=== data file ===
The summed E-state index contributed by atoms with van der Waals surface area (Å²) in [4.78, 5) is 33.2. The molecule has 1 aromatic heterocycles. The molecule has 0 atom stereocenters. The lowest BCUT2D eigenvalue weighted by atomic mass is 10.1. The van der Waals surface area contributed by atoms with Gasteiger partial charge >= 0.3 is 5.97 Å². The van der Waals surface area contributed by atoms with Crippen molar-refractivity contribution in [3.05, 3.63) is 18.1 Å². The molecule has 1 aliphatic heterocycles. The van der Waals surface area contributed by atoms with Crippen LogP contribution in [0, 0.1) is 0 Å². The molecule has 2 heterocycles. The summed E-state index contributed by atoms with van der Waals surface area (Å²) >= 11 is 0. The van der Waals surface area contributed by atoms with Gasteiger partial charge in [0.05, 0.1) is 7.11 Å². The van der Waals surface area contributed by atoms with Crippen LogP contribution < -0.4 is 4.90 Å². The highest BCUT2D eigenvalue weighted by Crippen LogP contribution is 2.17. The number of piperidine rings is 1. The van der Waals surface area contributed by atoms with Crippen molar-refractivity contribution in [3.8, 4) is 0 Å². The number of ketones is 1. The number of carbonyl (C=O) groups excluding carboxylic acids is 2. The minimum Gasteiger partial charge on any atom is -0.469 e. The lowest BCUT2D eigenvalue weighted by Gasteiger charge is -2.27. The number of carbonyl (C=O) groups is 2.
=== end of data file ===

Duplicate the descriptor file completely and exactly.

The summed E-state index contributed by atoms with van der Waals surface area (Å²) in [4.78, 5) is 33.2. The molecule has 1 aromatic heterocycles. The molecule has 0 atom stereocenters. The lowest BCUT2D eigenvalue weighted by atomic mass is 10.1. The van der Waals surface area contributed by atoms with Gasteiger partial charge >= 0.3 is 5.97 Å². The van der Waals surface area contributed by atoms with Crippen molar-refractivity contribution in [3.05, 3.63) is 18.1 Å². The molecule has 1 aliphatic heterocycles. The van der Waals surface area contributed by atoms with Crippen LogP contribution in [0, 0.1) is 0 Å². The molecule has 2 heterocycles. The summed E-state index contributed by atoms with van der Waals surface area (Å²) >= 11 is 0. The van der Waals surface area contributed by atoms with Gasteiger partial charge in [0.05, 0.1) is 7.11 Å². The van der Waals surface area contributed by atoms with Crippen LogP contribution < -0.4 is 4.90 Å². The highest BCUT2D eigenvalue weighted by Crippen LogP contribution is 2.17. The number of piperidine rings is 1. The van der Waals surface area contributed by atoms with Crippen molar-refractivity contribution in [3.8, 4) is 0 Å². The number of ketones is 1. The number of carbonyl (C=O) groups excluding carboxylic acids is 2. The minimum Gasteiger partial charge on any atom is -0.469 e. The lowest BCUT2D eigenvalue weighted by Gasteiger charge is -2.27. The number of carbonyl (C=O) groups is 2.